After writing the post about 5 Common Design Mistakes, I thought it might be nice to talk about something simple that could save your nonprofit career life. Well, that might be a bit of an exaggeration, but if you've ever seen something in print that you put together and only then noticed there was something important missing, you know that "OMG - I am so fired" feeling you can get.
Your website, brochures, plea letters, tweets and FB updates - any communication you have with your constituents and stakeholders should have a consistency that makes them easily identifiable as coming from your nonprofit. However, we sometimes we focus so much on the consistency of style and voice in presenting that we forget about the "duh" stuff, which is way worse than not using the right typeface in all the right places.
What "Duh" Stuff?
The really simple stuff that you know has to be there. For example:
- Logo and organization name
- How to Donate
- Website address
- Contact information
You can see where leaving out any of this information could hurt you, but you'd be surprised how many times it happens. I've even seen invitations to fundraisers where the date was left off. Or or even the address. And one time, both.
There is an easy tool you can use to avoid ending up in that situation too often; it's called a checklist.
Checklist. Are You Kidding Me?
Nope; in the words of the immortal Jack Paar, "I kid you not." I told you it was simple. We've all used them, especially when starting out in a new job. They come in different flavors - when I worked as a software project manager, I used WBS charts and Gantt charts, which were just complicated versions of checklists. But for most purposes, a simple list works best.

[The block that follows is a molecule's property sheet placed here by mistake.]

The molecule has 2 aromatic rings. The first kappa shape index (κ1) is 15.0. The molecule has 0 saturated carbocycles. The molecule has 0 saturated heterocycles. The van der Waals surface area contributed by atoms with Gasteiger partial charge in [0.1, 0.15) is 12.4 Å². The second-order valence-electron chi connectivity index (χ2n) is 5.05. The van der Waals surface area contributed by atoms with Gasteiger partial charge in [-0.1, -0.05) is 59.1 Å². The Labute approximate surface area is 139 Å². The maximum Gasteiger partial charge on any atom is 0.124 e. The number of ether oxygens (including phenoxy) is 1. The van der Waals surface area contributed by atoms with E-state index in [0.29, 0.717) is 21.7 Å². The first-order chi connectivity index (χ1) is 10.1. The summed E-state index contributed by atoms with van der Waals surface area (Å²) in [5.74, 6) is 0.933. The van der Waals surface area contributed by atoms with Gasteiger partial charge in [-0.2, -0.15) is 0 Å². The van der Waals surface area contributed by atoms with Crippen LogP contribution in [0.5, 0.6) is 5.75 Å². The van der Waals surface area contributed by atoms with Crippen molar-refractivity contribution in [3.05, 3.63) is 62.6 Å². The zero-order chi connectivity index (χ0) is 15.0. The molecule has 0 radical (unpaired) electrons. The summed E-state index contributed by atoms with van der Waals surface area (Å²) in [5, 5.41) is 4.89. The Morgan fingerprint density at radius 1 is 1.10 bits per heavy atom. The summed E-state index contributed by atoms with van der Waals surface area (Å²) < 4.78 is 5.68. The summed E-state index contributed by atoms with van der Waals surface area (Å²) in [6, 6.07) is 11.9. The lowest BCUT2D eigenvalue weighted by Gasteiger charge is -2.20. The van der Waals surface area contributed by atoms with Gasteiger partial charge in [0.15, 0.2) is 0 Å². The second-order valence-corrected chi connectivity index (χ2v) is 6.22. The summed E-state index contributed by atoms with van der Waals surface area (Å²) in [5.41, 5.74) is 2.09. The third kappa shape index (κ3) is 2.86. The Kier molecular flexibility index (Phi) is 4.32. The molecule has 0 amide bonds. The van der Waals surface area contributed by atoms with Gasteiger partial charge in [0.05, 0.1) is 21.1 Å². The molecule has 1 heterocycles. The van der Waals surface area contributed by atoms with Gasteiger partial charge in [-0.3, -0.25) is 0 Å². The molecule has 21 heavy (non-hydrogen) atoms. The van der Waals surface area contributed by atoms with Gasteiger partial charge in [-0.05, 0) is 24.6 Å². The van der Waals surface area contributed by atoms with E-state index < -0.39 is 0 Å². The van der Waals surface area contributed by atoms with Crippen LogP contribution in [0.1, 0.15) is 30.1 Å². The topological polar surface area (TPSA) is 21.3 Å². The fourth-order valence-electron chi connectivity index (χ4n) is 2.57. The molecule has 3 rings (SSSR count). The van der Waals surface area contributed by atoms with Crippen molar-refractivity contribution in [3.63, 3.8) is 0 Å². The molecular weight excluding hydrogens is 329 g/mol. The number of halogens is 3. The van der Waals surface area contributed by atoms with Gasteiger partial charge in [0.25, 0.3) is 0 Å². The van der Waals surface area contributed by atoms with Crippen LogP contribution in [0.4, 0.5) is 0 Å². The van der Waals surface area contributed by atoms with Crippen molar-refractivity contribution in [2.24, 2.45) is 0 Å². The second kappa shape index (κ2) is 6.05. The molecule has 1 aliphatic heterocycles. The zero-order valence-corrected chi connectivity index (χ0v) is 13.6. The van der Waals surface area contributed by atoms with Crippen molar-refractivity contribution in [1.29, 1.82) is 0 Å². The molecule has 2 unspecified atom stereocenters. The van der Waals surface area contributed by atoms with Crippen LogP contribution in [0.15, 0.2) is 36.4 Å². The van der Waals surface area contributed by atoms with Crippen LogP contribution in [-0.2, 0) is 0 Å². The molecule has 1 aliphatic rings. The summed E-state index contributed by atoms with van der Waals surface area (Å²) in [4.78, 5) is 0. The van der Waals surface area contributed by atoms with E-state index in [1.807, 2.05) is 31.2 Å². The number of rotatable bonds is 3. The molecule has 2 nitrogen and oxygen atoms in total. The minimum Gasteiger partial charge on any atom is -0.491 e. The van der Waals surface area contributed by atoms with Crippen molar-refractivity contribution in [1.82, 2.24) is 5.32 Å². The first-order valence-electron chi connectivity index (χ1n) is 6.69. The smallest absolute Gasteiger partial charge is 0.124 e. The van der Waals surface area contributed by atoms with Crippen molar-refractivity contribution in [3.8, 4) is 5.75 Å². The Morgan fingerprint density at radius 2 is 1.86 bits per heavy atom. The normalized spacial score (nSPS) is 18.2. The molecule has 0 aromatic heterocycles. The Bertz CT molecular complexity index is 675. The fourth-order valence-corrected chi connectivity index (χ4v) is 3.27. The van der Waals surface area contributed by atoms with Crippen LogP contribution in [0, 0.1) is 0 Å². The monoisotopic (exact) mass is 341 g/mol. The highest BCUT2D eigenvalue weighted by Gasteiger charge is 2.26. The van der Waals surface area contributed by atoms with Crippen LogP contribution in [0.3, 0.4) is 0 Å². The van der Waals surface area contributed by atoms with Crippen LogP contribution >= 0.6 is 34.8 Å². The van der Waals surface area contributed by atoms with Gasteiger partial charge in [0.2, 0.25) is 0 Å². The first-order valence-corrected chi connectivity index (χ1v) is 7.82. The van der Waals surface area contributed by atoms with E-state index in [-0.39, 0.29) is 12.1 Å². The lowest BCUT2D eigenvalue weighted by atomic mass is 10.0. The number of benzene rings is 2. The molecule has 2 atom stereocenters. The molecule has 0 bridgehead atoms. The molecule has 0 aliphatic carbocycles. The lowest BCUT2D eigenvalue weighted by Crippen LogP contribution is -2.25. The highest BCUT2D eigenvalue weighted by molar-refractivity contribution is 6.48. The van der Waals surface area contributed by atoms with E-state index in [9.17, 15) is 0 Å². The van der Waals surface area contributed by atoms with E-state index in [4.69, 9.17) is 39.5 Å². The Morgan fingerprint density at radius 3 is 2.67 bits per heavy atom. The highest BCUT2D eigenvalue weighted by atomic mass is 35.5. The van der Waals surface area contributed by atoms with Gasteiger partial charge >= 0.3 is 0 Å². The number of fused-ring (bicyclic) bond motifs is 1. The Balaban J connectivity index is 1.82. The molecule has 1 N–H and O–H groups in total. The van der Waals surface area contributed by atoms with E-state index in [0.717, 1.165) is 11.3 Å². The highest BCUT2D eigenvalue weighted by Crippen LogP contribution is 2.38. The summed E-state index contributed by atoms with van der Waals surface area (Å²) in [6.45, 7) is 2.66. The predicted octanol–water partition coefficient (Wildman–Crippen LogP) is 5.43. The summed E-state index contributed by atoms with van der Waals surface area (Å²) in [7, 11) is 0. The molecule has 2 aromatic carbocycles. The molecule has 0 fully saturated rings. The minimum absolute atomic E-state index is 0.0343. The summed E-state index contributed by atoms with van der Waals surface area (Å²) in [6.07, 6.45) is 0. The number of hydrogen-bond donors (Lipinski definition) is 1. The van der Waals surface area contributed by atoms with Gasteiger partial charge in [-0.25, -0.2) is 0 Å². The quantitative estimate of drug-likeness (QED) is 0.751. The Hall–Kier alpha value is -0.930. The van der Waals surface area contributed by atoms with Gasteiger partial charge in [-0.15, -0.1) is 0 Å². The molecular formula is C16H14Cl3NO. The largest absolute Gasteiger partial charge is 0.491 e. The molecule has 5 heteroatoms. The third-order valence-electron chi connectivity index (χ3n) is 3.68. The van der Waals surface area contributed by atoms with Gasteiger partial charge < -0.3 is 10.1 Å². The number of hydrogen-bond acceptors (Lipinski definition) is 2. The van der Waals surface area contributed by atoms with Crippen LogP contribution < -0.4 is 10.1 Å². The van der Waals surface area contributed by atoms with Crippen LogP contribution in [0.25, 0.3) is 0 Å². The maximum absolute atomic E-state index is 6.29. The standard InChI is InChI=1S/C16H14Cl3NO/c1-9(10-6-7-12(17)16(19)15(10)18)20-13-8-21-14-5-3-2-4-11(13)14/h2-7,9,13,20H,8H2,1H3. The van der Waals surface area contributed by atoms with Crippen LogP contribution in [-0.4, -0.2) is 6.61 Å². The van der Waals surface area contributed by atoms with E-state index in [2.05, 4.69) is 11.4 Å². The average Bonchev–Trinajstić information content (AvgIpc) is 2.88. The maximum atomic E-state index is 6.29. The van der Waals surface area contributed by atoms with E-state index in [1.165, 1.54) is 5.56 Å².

Unfortunately, as we become more familiar with our jobs and duties, familiarity starts to breed contempt for the once-indispensable and we give up the checklists; we become cocky. Oh yeah, I know my job; I don't need no stinking checklist...
But you do.
Check This Out
Crafting a communication isn't easy. Knowing the right tone to take, being clear on the action you want the person receiving it to take, supporting the message with appropriate graphics, and making sure the whole thing flows like water takes thought and editing, editing, editing.
And sometimes, when we're editing, things get lost. Important things, like the items in the list above. Having a checklist will make sure they get back in.
When I started in technical writing back in the days of clay tablets, one of the first things I learned from the guys who had honed their craft during military service was a military maxim: Keep It Simple, Stupid.
A checklist is simple, and it can certainly keep you from looking stupid. Of course, it only works if you use it, but if you make it a habit, it can keep some mighty unpleasant chickens from coming home to roost.
How do you keep track of your "duh" stuff?